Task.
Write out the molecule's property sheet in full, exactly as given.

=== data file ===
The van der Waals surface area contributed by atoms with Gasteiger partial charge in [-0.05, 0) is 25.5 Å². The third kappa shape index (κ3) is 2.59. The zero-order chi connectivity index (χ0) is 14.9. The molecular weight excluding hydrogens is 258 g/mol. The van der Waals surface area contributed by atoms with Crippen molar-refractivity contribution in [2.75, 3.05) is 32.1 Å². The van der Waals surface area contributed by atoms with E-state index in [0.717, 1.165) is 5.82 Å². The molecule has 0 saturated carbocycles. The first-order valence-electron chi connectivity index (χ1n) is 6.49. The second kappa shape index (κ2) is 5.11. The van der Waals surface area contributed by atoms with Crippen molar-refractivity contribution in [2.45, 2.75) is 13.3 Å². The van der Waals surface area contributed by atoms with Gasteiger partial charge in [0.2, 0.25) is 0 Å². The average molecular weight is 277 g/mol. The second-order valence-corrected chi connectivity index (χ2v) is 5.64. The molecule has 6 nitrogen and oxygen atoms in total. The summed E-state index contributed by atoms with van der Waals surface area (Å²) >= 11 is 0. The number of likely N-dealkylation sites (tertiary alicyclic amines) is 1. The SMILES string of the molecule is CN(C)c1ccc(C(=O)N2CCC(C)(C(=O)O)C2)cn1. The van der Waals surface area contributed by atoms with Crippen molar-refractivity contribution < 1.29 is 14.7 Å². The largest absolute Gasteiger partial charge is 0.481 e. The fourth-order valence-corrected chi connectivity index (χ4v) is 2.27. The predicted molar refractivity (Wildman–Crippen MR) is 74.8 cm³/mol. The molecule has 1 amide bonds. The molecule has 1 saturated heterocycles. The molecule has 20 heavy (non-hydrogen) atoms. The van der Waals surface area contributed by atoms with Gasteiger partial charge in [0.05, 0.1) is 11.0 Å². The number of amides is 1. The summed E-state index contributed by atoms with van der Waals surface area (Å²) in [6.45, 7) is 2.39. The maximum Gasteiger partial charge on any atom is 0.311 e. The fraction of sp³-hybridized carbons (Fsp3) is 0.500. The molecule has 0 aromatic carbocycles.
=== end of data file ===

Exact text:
The van der Waals surface area contributed by atoms with Gasteiger partial charge in [-0.05, 0) is 25.5 Å². The third kappa shape index (κ3) is 2.59. The zero-order chi connectivity index (χ0) is 14.9. The molecular weight excluding hydrogens is 258 g/mol. The van der Waals surface area contributed by atoms with Crippen molar-refractivity contribution in [2.75, 3.05) is 32.1 Å². The van der Waals surface area contributed by atoms with E-state index in [0.717, 1.165) is 5.82 Å². The molecule has 0 saturated carbocycles. The first-order valence-electron chi connectivity index (χ1n) is 6.49. The second kappa shape index (κ2) is 5.11. The van der Waals surface area contributed by atoms with Crippen molar-refractivity contribution in [2.45, 2.75) is 13.3 Å². The van der Waals surface area contributed by atoms with Gasteiger partial charge in [0.2, 0.25) is 0 Å². The average molecular weight is 277 g/mol. The second-order valence-corrected chi connectivity index (χ2v) is 5.64. The molecule has 6 nitrogen and oxygen atoms in total. The summed E-state index contributed by atoms with van der Waals surface area (Å²) >= 11 is 0. The number of likely N-dealkylation sites (tertiary alicyclic amines) is 1. The SMILES string of the molecule is CN(C)c1ccc(C(=O)N2CCC(C)(C(=O)O)C2)cn1. The van der Waals surface area contributed by atoms with Crippen molar-refractivity contribution < 1.29 is 14.7 Å². The largest absolute Gasteiger partial charge is 0.481 e. The fourth-order valence-corrected chi connectivity index (χ4v) is 2.27. The predicted molar refractivity (Wildman–Crippen MR) is 74.8 cm³/mol. The molecule has 1 amide bonds. The molecule has 1 saturated heterocycles. The molecule has 20 heavy (non-hydrogen) atoms. The van der Waals surface area contributed by atoms with Gasteiger partial charge in [0.05, 0.1) is 11.0 Å². The number of amides is 1. The summed E-state index contributed by atoms with van der Waals surface area (Å²) in [6.45, 7) is 2.39. The maximum Gasteiger partial charge on any atom is 0.311 e. The fraction of sp³-hybridized carbons (Fsp3) is 0.500. The molecule has 0 aromatic carbocycles.